Where Kato explores the landscape as precious relic, Kelly O’Neill explores the landscape as an ignored presence. His body of work, Extractive Industries, uses Google Maps’ satellite views of the industrial evaporative ponds on the edges of Great Salt Lake to confront the beautifully rich and lucrative ecology of the lake. The minimalist images are simultaneously specific and vague. Isolated and small on the paper, the evaporative ponds lose context and scale, becoming graphic studies of line, tone, and shape. O’Neill uses the salted paper process (a homemade combo of ammonium chloride, silver nitrate, and gelatin size) to connect the image to the object. Using ammonium chloride — a salt that is harvested from the lake — in the printing of these vast, industry-touched landscapes creates an object that is inextricably connected to a specific time and place. The overall aesthetic of an old sketch, perhaps something quickly made by an artist or geologist studying these ponds, connects these photographs to the artists and engravers working to record events and places before photography existed. They are both record and interpretation.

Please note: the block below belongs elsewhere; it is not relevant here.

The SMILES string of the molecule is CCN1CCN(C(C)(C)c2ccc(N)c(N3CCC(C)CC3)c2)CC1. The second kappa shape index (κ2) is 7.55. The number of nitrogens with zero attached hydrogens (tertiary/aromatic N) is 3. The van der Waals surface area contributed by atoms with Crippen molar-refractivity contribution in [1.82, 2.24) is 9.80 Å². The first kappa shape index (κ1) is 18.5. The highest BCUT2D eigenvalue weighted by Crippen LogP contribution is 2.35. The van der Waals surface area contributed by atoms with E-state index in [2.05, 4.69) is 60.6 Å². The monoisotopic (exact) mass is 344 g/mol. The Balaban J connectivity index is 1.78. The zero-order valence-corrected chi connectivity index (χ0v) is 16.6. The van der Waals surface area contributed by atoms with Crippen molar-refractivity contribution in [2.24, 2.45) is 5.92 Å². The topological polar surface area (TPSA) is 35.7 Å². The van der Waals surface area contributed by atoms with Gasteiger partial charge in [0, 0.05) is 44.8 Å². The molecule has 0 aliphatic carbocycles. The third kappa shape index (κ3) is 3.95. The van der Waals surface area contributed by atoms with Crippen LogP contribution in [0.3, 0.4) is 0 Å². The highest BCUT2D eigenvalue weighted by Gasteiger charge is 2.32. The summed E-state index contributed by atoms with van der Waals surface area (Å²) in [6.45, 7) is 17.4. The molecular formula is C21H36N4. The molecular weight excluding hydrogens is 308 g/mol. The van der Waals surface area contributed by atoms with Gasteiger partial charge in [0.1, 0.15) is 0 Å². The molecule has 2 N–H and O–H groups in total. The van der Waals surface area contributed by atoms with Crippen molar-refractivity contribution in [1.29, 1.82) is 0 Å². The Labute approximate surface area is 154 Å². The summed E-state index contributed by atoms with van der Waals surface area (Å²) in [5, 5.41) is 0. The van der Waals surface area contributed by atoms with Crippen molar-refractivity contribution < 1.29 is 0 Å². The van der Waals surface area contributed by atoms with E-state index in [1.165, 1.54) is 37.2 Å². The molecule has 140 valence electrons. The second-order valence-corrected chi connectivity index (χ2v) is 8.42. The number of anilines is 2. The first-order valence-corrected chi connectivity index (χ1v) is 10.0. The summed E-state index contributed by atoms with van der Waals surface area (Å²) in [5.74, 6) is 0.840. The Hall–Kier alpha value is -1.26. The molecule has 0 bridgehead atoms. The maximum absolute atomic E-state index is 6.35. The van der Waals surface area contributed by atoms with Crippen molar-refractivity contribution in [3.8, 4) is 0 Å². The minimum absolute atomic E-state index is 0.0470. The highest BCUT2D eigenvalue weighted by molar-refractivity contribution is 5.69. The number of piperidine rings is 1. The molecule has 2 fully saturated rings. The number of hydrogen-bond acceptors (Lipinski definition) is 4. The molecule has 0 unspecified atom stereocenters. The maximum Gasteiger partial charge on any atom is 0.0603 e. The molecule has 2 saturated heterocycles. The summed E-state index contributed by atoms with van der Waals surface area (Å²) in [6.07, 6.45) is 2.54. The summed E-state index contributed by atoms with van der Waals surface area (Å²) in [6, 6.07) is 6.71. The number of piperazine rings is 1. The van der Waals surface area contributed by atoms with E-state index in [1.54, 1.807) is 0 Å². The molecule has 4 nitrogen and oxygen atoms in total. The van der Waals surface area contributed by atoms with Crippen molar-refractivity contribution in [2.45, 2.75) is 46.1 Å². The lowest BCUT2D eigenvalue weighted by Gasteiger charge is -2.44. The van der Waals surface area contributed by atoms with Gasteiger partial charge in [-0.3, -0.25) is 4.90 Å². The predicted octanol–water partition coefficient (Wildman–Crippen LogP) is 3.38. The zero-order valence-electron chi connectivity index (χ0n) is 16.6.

These three bodies of work are tied thematically and by the use of alternative photographic processes. This is where the national conversation comes in. Alternative photography has long been its own category of “art.” It was seen as a highly technical printing craft and not a tool for delivering meaningful content. There are many reasons for this. One is that many of these processes are expensive and time consuming to learn, meaning that the person who has access to them is probably of a certain socioeconomic background. Another reason is that knowledge of these processes was difficult to easily find. In the Information Age, the knowledge barrier has begun to break down. Digital imaging and printing technology has also made it possible to forgo using large-format cameras and film (previously a requirement for most alternative processes) as large-format negatives can be printed digitally, cutting costs. Access to these processes is growing and we are seeing them used more and more by artists as additional layers in the message of the image.

I am excited to see photo_dot_alt bring this dialogue to Salt Lake City. And, while I appreciate the cleverness of the exhibit’s title, referencing digital image file types and the underlying idea of using digital and analog processes in tandem, I look forward to the time when these artists can leave the box of “alternative photography” altogether and simply be artists with something to say.